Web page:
4. Suicidality risk (FDA black box warning)
  4. Lorcaserin (Belviq or Belviq XR)
    1. Results in 7-8 pound weight loss more than Placebo in one year
    2. May cause Dizziness, Fatigue (intolerable in 2%)
    3. Risk of Serotonin Syndrome when combined with other serotinergic agents (e.g. SSRI)
    4. Theoretical risk of valvulopathy (similar to Fenfluramine), but short-term studies demonstrated safety
  5. Orlistat (Xenical, Alli)
    1. Typically recommended as a first-line agent among the Obesity Medications
    2. Results in 7 pound weight loss more than Placebo in one year
    3. May cause Nausea, Diarrhea, fecal urgency (intolerable in 4%)
    4. Contraindicated in cholestasis, comorbidity causing malabsorption
    5. One of the least expensive of the Obesity Medications ($45/month)
    6. Package insert recommends taking MVI with fat soluble Vitamins (Vitamins A, D, E and K)
  6. Bupropion (Wellbutrin)
    1. Results in 6 pound weight loss more than Placebo in one year
  7. Phentermine (Fastin, Lonamin, Lomira)
    1. Results in 5 pound weight loss more than Placebo in one year
    2. May cause Agitation or Insomnia (intolerable in 11%)
    3. Contraindicated in heart disease or Uncontrolled Hypertension
  8. References
    1. (2015) Presc Lett 22(5): 26
    2. (2015) Presc Lett 22(2): 7-8
    3. (2014) Presc Lett 21(11): 62
  • Contraindications
  • Noradrenergic agents (all agents other than Orlistat)
  1. Hypertension
  2. Advanced cardiovascular disease
    1. Coronary Artery Disease
    2. Congestive Heart Failure
    3. Arrhythmias
  3. Hyperthyroidism
  4. Narrow-Angle Glaucoma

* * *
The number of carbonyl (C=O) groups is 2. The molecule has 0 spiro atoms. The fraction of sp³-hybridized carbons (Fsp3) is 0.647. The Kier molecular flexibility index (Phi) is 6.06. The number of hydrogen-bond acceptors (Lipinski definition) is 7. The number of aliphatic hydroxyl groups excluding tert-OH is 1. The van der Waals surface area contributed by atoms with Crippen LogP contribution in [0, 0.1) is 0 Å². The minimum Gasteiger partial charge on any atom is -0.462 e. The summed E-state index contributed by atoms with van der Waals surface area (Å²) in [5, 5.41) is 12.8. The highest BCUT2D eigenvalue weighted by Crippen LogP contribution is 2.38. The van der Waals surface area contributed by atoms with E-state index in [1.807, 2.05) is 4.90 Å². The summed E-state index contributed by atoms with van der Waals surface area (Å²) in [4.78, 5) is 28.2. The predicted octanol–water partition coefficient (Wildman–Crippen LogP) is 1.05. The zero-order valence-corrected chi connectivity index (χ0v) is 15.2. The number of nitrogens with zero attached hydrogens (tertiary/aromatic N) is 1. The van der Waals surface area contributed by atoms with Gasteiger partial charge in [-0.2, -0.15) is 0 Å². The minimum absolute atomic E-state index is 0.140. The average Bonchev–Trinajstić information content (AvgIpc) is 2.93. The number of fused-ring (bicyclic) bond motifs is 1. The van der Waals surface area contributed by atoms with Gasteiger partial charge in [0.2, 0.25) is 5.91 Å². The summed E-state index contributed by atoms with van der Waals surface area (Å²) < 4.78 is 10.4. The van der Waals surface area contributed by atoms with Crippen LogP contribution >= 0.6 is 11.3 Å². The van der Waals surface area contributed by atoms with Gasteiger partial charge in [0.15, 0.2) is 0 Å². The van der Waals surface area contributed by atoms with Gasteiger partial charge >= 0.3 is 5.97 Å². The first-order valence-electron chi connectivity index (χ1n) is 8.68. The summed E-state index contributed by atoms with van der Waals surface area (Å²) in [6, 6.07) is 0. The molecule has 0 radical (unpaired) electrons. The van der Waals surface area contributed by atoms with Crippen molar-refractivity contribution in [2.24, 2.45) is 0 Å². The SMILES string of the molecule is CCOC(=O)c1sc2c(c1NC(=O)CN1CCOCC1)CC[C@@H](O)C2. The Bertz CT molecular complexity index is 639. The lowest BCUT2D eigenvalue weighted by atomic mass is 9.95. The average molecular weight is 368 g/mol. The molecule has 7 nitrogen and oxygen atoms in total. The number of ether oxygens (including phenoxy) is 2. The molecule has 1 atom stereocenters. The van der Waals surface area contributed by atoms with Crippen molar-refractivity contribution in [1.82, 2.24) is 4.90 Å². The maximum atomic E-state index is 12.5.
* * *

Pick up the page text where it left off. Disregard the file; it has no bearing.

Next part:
5. Substance Abuse history
  • Drug Interactions
  1. Orlistat
    1. Cyclosporine
    2. Fat soluble Vitamins (see above)
  2. Serotonin Syndrome risk
    1. Lorcaserin (Belviq) when combined with other serotonergic agents
  3. Noradrenergic agents (all except Orlistat)
    1. MAO inhibitors
    2. Guanethidine
    3. Tricyclic Antidepressants
    4. Alcohol
    5. Centrally acting stimulants or Anorexiants
  • Adjunctive Therapies
  1. Ursodeoxycholic Acid 600mg qd
    1. Prevention of Gallstones in dieting obese patients
    2. Reference
      1. Shiffman (1995) Ann Intern Med 122:899-905 [PubMed]
  • Preparations
  • Pharmacologic Therapies recalled by FDA for CV effects
  1. Fenfluramine
  2. Dexfenfluramine
  3. Sibutramine (Meridia)
  4. Phenylpropanolamine (over-the-counter)
    1. Decongestant that stimulates Adrenergic Receptors
    2. Elevates Blood Pressure
  • Preparations
  • Research Drugs (not approved)
  1. Selective Cannabinoid Type I Blocker
    1. Acomplia (Rimonabant) is first in class
    2. Decreases appetite by blocking cannabinoid receptors
    3. May also be effective in Tobacco Cessation
    4. Fernandez (2004) Curr Opin Investig Drugs 5:430-5 [PubMed]
  2. Growth Hormone
    1. No change in body weight
    2. Decreases Body fat 9.2%
    3. Decreased visceral fat 18%
    4. Johanssen (1997) J Clin Endocrinol Metab 82: 727 [PubMed]